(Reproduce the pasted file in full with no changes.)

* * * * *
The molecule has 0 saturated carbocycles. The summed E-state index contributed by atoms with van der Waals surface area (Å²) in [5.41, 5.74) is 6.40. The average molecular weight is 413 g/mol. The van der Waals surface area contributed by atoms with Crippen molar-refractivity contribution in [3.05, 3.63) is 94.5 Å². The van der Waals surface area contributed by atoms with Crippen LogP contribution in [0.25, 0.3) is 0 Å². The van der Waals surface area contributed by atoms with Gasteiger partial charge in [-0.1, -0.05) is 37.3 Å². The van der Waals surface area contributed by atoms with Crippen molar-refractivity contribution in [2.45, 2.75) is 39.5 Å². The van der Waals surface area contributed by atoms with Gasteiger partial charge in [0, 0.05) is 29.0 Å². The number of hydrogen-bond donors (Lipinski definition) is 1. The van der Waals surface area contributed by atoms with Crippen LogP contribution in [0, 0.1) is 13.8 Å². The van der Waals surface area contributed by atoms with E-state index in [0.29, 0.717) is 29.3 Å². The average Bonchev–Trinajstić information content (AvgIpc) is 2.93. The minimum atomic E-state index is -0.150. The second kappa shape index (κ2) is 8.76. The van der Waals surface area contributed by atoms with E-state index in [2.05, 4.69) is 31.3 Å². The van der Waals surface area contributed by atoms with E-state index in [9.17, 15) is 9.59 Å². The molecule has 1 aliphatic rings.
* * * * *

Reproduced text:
The molecule has 0 saturated carbocycles. The summed E-state index contributed by atoms with van der Waals surface area (Å²) in [5.41, 5.74) is 6.40. The average molecular weight is 413 g/mol. The van der Waals surface area contributed by atoms with Crippen molar-refractivity contribution in [3.05, 3.63) is 94.5 Å². The van der Waals surface area contributed by atoms with Crippen LogP contribution in [0.25, 0.3) is 0 Å². The van der Waals surface area contributed by atoms with Gasteiger partial charge in [-0.1, -0.05) is 37.3 Å². The van der Waals surface area contributed by atoms with Crippen molar-refractivity contribution in [2.45, 2.75) is 39.5 Å². The van der Waals surface area contributed by atoms with Gasteiger partial charge in [0, 0.05) is 29.0 Å². The number of hydrogen-bond donors (Lipinski definition) is 1. The van der Waals surface area contributed by atoms with Crippen LogP contribution in [0, 0.1) is 13.8 Å². The van der Waals surface area contributed by atoms with E-state index in [0.29, 0.717) is 29.3 Å². The average Bonchev–Trinajstić information content (AvgIpc) is 2.93. The minimum atomic E-state index is -0.150. The second kappa shape index (κ2) is 8.76. The van der Waals surface area contributed by atoms with E-state index in [2.05, 4.69) is 31.3 Å². The van der Waals surface area contributed by atoms with E-state index in [9.17, 15) is 9.59 Å². The molecule has 1 aliphatic rings.